Report: New Ulm faces challenges to find sites for new water wells
NEW ULM – The New Ulm Public Utilities faces serious location and cost challenges in its efforts to find new, secure water wells, according to a report made Tuesday to the Public Utilities Commission,
The report, which was presented by Liesch and Associates senior associate and hydrogeologist Jim de Lambert, explained an investigation the firm conducted to determine issues and potential locations for new wells. The PUC sought the study because it currently has 11 of 13 raw water wells in flood plain areas. These wells are often inaccessible during flooding and are only protected for up to a 100-year flood event. Because the 11 wells account for 90 percent of the water source for the city, the PUC is seeking a site outside the flood plain to guarantee city water supply even in extreme events.
de Lambert said the main problem is the best places for well sites are in the flood plain. Another problem is the construction of protective mounds around the wells are often more expensive than the project itself and come with many regulations from numerous state agencies.
The report detailed New Ulm’s geological layers: the top largely contains glacial drift material, which is the loose mix of earth pushed along by massive glaciers during the Ice Age. The loose type of material allows more water to move through it. Next, shale and similar type layers provide usable but limited water flow. Below that, dense layers of various material offer almost no area for water flow. Finally, impenetrable bedrock is at the bottom. New Ulm also has a high amount of clay, which causes water to flow slowly.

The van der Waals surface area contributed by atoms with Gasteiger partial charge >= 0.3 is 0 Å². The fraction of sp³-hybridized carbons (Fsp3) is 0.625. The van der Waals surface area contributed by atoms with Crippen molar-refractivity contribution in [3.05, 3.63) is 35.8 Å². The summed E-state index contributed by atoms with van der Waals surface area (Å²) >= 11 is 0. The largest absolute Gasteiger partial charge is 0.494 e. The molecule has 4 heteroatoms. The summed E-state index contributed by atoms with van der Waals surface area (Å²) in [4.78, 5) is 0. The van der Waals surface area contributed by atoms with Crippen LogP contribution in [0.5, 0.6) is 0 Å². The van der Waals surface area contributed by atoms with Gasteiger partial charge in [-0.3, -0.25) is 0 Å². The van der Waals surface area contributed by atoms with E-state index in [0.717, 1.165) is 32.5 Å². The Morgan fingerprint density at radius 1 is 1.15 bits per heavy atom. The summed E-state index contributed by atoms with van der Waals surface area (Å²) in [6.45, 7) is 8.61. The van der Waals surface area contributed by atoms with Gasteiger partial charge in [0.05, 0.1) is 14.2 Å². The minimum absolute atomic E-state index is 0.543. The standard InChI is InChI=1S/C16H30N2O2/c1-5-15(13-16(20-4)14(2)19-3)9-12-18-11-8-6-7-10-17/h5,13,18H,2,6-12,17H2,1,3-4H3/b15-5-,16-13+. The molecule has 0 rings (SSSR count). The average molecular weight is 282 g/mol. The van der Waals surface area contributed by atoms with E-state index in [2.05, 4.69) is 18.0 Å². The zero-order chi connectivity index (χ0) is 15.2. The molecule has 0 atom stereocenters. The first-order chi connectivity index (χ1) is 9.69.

The water being sought for wells is largely rainfall slowly draining down through several layers until it reaches a body of water. The water flow can be so deep it passes under rivers without interacting with the river water.
The report concluded that a raw water well will likely need to be built outside of city limits to find a suitable site. New Ulm’s current wells are largely located between the Minnesota River and Highway 14’s path. The closest identified areas would have to be either the glacial drift region well beyond where Broadway/Highway 14 curves towards Sleep Eye or the shale area a good distance south of New Ulm along Highway 15.
The sites have complications in finding a location because all wells cost roughly the same amount to construct, regardless of the water they yield, and the farther wells are built from existing infrastructure, the more it will cost in piping.
The report also detailed two not-yet-vetted options: first, some of the existing wells have enough water in their vicinity to build more wells. The advantage is the wells can be built far enough back to not require mounds. But, the wells would have limits in how much more they produce and would still be subject to flooding above a 100-year flood.
Second, the PUC could build Ranney collector wells near the river but outside the flood plain, similar to Mankato’s well. This approach provides sizable water amounts and allows for good location. But, this option would require the water to go through costly treatment processes.
No immediate action will be taken by the PUC. The data presented in the report will be used to determine the best well site options. In the meantime, the PUC will begin collecting data on the estimated cost of the different approaches and well types.
(Josh Moniz can be e-mailed at email@example.com)